Joe Rosen Presents Clarinet Quintets

New Insights Into the Form

By: - Dec 07, 2019

Wolfgang Amadeus Mozart

William Wei, violin
Stephen Kim, violin
Paul Laraia, violin
Sonna Kim, cello
Joseph Rosen, clarinet

Johannes Brahms
Anton Reicha
WIlliam Wei, violin
Max Tan, violin
Paul Laraia, violin
Sonna Kim cello
Joseph Rosen, clarinet

An active patron of New York music associations, Joe Rosen is a first-rate amateur clarinetist. He opens his home to salons where young musicians accompany him in chamber music pieces.  Recently he has changed his method of operation.  Instead of transposing one string instrument's part for clarinet, he is performing quintets written for the instrument. The clarinet's mellow, earthy timbre is revealed. 

Audiences always enjoy the disorientation they experience when Rosen plays the clarinet in place of a violin, for instance.  You discover tones and phrases you have not heard before.  Sometimes the work's performance seems preferable to the composer's original intentions.

Yet there is a reason to return to the originals. They are glorious.  Gathering under his wing artists on the cusp of their careers, the performers too are discovering new work. 

Samuel Coleridge-Taylor was an English composer, conductor and political activist. Born in Holborn in 1875 to an English mother and a father originally from Sierra Leone, he liked to be identified as Anglo-African. New York musicians called him the ‘African Mahler’. He is also referred to as the 'Black Dvorak' which may better reflect his music’s texture. He was named after the poet Samuel Taylor Coleridge who would become a source of inspiration.

At age 23, Coleridge-Taylor burst into the British music world  with the premiere of his cantata Hiawatha's Wedding Feast. The piece incorporates the spiritual Nobody Knows the Trouble I've Seen in its overture. Hubert Parry, best known for writing the music for Jerusalem, reported: “Word had got around London's music scene that an extraordinary event was about to take place. The small room reserved for the performance was besieged by eager crowds."  Sir Arthur Sullivan was one of the few people to get in.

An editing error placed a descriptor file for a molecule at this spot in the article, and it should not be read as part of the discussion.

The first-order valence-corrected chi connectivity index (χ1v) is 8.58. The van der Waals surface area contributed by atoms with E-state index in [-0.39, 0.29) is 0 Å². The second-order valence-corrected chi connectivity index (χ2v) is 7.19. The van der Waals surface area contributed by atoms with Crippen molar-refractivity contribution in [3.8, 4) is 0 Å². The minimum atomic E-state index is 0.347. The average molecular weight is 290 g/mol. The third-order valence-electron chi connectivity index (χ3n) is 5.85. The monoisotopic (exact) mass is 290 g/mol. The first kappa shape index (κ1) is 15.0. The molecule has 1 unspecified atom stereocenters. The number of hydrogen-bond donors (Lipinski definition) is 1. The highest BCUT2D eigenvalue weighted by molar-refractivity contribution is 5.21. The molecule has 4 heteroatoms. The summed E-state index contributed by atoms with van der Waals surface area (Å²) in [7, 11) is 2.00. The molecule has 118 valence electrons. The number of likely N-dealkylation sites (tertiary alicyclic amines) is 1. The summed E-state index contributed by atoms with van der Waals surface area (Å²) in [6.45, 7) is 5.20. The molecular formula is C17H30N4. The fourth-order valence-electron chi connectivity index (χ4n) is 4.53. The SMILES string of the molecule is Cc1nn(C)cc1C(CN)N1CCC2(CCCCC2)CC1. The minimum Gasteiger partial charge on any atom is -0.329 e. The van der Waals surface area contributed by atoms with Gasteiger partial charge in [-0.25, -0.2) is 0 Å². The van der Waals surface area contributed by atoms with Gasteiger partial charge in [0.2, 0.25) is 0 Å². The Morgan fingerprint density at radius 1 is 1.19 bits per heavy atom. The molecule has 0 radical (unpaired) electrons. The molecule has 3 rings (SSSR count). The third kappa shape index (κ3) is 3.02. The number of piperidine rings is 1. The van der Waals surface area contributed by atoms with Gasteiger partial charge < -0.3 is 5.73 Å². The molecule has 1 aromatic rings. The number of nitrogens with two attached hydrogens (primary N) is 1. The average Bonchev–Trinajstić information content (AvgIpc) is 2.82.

London papers hailed the work as a masterpiece, but Coleridge-Taylor relinquished its copyright for only 15 guineas. Thousands of copies of the score were sold, but he got no royalties. He worked hard to support his family without payment for the performance of his music. This probably precipitated his early death at 37.  

Anthony McGill, the first black principal player in the New York Philharmonic, is recording this Coleridge-Taylor quintet with Catalyst, a quartet in which Paul Laraia plays viola. Laraia played at Rosen’s salon, one of four talented string players on hand for both this quintet and also Anton Reicha’s remarkable and seldom performed work.

The group also performed Mozart's clarinet quintet. This is the standard for the form. Composed two years before his death, Mozart was inspired by clarinetist Anton Stadler.  The Rosen ensemble relished this treasure, written for the clarinet in A. It is more than a flashy showpiece with pyrotechnics.  Rosen shaped Mozart's long-breathed phrases in contrast to the ethereal violin. The ensemble navigated the first and final movements with finesse. 

Brahms would also write in A for clarinetist Richard Mühlfeld, the finest wind instrumentalist he had ever heard. The Brahms Quintet features dark tonal hues, lush textures, and singing vocal lines, contrasting with the virtuosic "Hungarian" section of the second movement, and an occasional optimistic moment in the brilliant variations of the fourth movement.

As we listened to the Brahms, played by Rosen and the string quartet, we could hear some of the most exquisitely beautiful musical lines and colors of any chamber works ever composed. Brahms was in the twilight of his career and at the height of his creative powers.

Anton Reicha is coming into his own today.  He too takes on a journey of great beauty, deep introspection, yearning, and melancholy. Rosen joined the ensemble to highlight the glorious colors of the instrumental combination. 

Which wind instrument comes closest to singing like the human voice?  In the beauty of the clarinet's lines, Rosen persuades us that it is his, the clarinet.  

Tucked into chairs over looking Manhattan with a group of music lovers of all ages, listening to a supremely talented amateur and his ensemble of incipient stars, is one of the treats of living in the city.  For this, we have to thank a generous patron of music.